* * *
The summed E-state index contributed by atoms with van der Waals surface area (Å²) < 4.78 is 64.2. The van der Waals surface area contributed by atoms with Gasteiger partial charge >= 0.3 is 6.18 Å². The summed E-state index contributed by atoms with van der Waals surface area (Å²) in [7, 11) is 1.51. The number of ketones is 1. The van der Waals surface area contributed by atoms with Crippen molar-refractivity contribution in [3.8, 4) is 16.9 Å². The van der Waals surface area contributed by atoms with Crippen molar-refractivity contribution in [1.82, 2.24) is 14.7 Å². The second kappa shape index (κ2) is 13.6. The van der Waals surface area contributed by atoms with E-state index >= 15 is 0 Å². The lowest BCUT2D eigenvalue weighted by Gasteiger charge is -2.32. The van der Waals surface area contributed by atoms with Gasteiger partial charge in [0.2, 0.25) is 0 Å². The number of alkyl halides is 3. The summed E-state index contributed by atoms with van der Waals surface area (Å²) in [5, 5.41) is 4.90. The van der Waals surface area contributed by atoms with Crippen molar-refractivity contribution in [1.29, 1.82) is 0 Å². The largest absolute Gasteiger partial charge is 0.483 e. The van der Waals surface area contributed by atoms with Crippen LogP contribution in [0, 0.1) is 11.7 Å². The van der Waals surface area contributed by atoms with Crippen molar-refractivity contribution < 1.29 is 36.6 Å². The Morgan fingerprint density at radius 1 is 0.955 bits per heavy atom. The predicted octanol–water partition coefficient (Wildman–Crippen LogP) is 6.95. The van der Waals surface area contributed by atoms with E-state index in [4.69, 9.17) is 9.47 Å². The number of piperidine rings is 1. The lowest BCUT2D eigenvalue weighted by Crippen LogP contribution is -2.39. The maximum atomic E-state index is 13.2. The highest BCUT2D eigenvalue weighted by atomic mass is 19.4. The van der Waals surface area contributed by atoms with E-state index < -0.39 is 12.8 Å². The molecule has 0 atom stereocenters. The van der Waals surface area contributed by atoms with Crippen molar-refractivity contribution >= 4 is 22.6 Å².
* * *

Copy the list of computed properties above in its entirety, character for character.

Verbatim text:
The summed E-state index contributed by atoms with van der Waals surface area (Å²) < 4.78 is 64.2. The van der Waals surface area contributed by atoms with Gasteiger partial charge >= 0.3 is 6.18 Å². The summed E-state index contributed by atoms with van der Waals surface area (Å²) in [7, 11) is 1.51. The number of ketones is 1. The van der Waals surface area contributed by atoms with Crippen molar-refractivity contribution in [3.8, 4) is 16.9 Å². The van der Waals surface area contributed by atoms with Crippen molar-refractivity contribution in [1.82, 2.24) is 14.7 Å². The second kappa shape index (κ2) is 13.6. The van der Waals surface area contributed by atoms with E-state index >= 15 is 0 Å². The lowest BCUT2D eigenvalue weighted by Gasteiger charge is -2.32. The van der Waals surface area contributed by atoms with Gasteiger partial charge in [0.2, 0.25) is 0 Å². The number of alkyl halides is 3. The summed E-state index contributed by atoms with van der Waals surface area (Å²) in [5, 5.41) is 4.90. The van der Waals surface area contributed by atoms with Crippen molar-refractivity contribution in [1.29, 1.82) is 0 Å². The largest absolute Gasteiger partial charge is 0.483 e. The van der Waals surface area contributed by atoms with Crippen LogP contribution in [0, 0.1) is 11.7 Å². The van der Waals surface area contributed by atoms with Crippen molar-refractivity contribution < 1.29 is 36.6 Å². The Morgan fingerprint density at radius 1 is 0.955 bits per heavy atom. The predicted octanol–water partition coefficient (Wildman–Crippen LogP) is 6.95. The van der Waals surface area contributed by atoms with E-state index in [4.69, 9.17) is 9.47 Å². The number of piperidine rings is 1. The lowest BCUT2D eigenvalue weighted by Crippen LogP contribution is -2.39. The maximum atomic E-state index is 13.2. The highest BCUT2D eigenvalue weighted by atomic mass is 19.4. The van der Waals surface area contributed by atoms with E-state index < -0.39 is 12.8 Å². The molecule has 0 atom stereocenters. The van der Waals surface area contributed by atoms with Crippen molar-refractivity contribution >= 4 is 22.6 Å².